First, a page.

A United Nations report has called upon governments in the Asia-Pacific region to increase social spending to consolidate the region's stronger than anticipated economic rebound and to spur over the long term a fairer, more balanced, and sustained economic recovery.

The Economic and Social Survey of Asia and the Pacific 2010, an annual publication of the United Nations Economic and Social Commission for Asia and the Pacific (ESCAP) released globally on Thursday provides the governments of the region — representing 62 per cent of the world's population — a roadmap towards a more inclusive and sustainable development path.

According to the survey, even at the height of this crisis, Asia-Pacific was still the fastest-growing region, supported in large part by fiscal stimulus packages adopted by the region's biggest economies.

The report finds the outlook for 2010 has improved significantly, with the region's developing economies forecast to grow by 7 per cent, led by China (9.5) and India (8.3).

However, rising inflationary pressures, especially of food products, and asset price bubbles, in a number of countries make 2010 a complex year for policy makers who will have to balance the momentum of growth with financial stability. While monetary tightening may be necessary to restrain inflationary pressures, policy makers must be cautious about withdrawing fiscal stimulus packages lest the fledgling recovery process is disrupted, it said.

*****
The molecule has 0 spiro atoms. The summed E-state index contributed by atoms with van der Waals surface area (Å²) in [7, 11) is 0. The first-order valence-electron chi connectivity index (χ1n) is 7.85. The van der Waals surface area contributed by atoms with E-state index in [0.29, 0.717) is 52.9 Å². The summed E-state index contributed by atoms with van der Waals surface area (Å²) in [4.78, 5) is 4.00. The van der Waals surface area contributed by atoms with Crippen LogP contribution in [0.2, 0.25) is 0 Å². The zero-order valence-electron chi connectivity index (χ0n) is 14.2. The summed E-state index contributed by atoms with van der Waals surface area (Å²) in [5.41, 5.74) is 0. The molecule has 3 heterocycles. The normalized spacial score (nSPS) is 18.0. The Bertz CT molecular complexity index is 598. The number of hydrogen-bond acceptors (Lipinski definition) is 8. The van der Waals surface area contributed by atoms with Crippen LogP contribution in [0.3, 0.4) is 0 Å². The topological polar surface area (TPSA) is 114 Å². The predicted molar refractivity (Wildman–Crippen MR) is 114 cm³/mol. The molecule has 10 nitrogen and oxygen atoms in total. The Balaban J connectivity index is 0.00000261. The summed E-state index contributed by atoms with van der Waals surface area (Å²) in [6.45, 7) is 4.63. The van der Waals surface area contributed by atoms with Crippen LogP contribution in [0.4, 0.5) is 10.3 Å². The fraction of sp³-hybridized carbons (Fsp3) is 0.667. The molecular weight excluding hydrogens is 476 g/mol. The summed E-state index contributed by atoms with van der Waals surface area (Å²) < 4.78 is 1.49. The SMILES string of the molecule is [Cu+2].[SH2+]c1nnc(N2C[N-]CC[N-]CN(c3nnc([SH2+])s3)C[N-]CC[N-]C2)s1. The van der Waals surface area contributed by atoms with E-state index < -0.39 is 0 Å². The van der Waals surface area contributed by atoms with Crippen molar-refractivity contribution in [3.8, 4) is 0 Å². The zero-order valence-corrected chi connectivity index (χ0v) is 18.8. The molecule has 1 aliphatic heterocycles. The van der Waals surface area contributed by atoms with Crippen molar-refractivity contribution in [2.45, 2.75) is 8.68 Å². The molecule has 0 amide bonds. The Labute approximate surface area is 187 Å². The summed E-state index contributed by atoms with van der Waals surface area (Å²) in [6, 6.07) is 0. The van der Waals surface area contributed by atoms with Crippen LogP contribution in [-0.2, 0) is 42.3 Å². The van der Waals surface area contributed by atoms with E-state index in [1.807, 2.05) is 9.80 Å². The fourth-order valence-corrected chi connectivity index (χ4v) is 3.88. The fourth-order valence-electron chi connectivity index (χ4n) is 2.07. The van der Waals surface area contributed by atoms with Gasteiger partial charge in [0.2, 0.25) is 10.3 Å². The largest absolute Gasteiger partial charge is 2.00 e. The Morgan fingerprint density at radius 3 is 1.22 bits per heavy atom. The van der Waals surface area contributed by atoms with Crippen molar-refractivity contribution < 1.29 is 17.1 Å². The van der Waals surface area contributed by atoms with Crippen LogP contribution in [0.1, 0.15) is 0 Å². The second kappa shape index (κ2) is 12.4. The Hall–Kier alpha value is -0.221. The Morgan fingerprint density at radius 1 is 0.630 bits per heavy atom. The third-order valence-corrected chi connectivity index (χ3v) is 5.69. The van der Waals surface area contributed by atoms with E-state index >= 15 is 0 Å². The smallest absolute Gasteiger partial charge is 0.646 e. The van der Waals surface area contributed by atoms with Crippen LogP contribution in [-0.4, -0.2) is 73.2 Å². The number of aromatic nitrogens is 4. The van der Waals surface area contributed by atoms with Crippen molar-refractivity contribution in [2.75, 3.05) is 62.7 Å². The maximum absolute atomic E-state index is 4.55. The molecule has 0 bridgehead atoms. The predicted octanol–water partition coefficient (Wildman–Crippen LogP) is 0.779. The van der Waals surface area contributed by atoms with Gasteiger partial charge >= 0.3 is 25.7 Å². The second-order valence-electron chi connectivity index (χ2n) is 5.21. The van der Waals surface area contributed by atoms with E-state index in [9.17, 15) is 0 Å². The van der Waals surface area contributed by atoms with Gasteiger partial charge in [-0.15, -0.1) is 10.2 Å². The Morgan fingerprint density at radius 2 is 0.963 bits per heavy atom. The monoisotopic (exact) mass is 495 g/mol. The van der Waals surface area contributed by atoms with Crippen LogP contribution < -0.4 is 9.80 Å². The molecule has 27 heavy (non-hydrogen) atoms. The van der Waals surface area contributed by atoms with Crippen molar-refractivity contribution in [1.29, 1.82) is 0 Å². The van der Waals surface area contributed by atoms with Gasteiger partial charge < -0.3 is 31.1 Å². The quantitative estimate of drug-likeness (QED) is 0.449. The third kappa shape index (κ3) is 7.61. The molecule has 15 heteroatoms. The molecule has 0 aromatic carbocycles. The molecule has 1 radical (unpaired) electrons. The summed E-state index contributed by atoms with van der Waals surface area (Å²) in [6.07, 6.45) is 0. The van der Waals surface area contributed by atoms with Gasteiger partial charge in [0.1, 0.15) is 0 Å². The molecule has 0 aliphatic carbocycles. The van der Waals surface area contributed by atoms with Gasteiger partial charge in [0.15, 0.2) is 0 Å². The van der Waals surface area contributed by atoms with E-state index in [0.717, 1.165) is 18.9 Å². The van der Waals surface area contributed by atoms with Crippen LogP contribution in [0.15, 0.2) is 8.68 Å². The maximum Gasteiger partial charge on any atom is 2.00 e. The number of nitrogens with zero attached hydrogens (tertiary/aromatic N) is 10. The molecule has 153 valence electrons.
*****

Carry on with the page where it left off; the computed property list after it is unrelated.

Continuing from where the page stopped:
Capital controls

It also recommends the use of capital controls to moderate short-term capital inflows — the result of a massive expansion of liquidity in western countries —which has created asset bubbles, inflationary pressures and exchange rate increases in the region's developing economies.

A sustained, long term development for all economies within the region will have to rely on creating new engines of growth, with greater regional consumption through increased intra-regional trade, and accelerating the development of an Asia-Pacific consumer market.

Increased social spending directly supports income security for households by providing food security, education and access to health care, reducing the need by poorer families to maintain precautionary savings to protect against adversity. These families are then able to contribute more to local economies and invest more in their own development, it suggests.

Also, as the majority of the region's poor lives in rural areas deriving benefit from agricultural growth, the survey recommends continued support for crop and rural development, urging a new, knowledge-intensive Green Revolution to make agriculture more environmentally resilient. Countries can also increase the development value of the agricultural sector by making it more socially inclusive: returning ownership of land and resources to farmers, especially women, and economically empowering the poor.

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